MASCOT

MASCOT - Mobile Asteroide Surface Scout

4.6 billion years – this is the age of our solar system as estimated by today’s scientists. Investigations into the birth of the solar system have an important part to play in current research. Information about its origin may be provided by the comets and asteroids which came into existence at that time and since then have been traveling through space almost unchanged. The research satellite ”Rosetta”, for example, reached the Churyumov-Gerasimenko comet in August 2014 and on the 12th of November set down its lander ”Philae” on its surface. December 2014 saw the launch of another satellite, the Japanese Hayabusa II, with its ”MASCOT” lander, on its way to asteroid 1999 JU-3. Parts coated at the Fraunhofer IST are on board.

Separation with the aid of thin films

One of the special challenges of space travel is that some functions must be successful only once but then with absolute reliability, even after a long time under difficult conditions. When Hayabusa II reaches the asteroid after a trip lasting four years, MASCOT, which is about the size of a shoebox, will be ejected from a height of about 100 meters. To make sure ejection functions safely after such a long flight the Fraunhofer IST coated the surface of the individual components of the separation mechanism between the satellite and the lander. The mechanism is a so-called ejector which consists of a sleeve and a plunger. The latter is restrained by a spring and not released until an impulse is given, which results in the lander frame being pressed out of the satellite. To combine high strength with lowest weight the sleeve has been made of titanium and the plunger from a special aluminium alloy.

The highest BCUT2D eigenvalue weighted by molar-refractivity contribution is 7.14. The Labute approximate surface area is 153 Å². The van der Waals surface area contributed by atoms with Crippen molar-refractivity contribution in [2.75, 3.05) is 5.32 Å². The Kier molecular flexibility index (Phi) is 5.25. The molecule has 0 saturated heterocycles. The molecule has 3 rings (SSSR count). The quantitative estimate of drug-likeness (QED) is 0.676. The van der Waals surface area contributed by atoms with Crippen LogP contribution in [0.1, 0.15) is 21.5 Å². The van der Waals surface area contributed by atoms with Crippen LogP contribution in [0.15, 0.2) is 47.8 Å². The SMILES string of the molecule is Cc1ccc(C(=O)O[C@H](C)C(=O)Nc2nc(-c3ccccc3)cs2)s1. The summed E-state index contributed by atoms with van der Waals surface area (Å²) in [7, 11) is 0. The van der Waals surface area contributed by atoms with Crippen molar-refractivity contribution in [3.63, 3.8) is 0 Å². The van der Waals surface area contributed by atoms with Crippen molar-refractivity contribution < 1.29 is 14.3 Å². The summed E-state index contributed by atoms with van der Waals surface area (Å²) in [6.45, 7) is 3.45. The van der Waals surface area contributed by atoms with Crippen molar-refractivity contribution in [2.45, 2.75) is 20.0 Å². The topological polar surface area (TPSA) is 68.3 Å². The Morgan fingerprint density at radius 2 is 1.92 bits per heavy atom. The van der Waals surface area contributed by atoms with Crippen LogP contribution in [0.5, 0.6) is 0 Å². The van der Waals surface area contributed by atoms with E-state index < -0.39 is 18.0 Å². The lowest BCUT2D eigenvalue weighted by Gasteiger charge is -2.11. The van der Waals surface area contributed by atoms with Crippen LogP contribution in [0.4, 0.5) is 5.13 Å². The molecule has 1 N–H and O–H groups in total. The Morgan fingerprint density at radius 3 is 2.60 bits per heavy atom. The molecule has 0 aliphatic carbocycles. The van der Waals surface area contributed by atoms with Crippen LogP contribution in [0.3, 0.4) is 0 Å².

It was the task of the Fraunhofer IST to coat the surface of the plunger. The customer, DLR (the German Aerospace Center), set high requirements for the coating: corrosion protection, wear-resistantance, no cold welding and a very low coefficient of friction were all mandatory. Several combinations of material were tested to achieve this. Ultimately successful was an anodized layer combined with polytetrafluoroethylene (PTFE) particles on and beneath the surface.  

The CFRP antenna

Once it has touched down on the asteroid, the lander will collect various data. It is equipped for this with an infra-red microscope, a camera, a radiometer for determining the temperature and radiation properties as well as a magnetometer for measuring the magnetic field.

To send the collected data from the lander to Hayabusa II and from there to earth, the DLR uses a so-called patch antenna – in other words, an antenna variant consisting of a polymer carrier and a metallized top and bottom face. The base plate is made of carbon-fiber-reinforced plastic (CFRP). To ensure the plate reaches the electrical conductivity required for an antenna it was electroplated with copper at the Fraunhofer IST. What was required here was a homogeneous coating thickness as well as very good adhesion of the metal coating to the CFRP under extreme changes in temperature. The procedure used had already been developed at the Fraunhofer IST for the CFRP waveguides in the European Space Agency’s “Sentinel” mission and were successfully used there. The metallized base plate is shown in the figure above.

This article is part of the annual report 2014.

 

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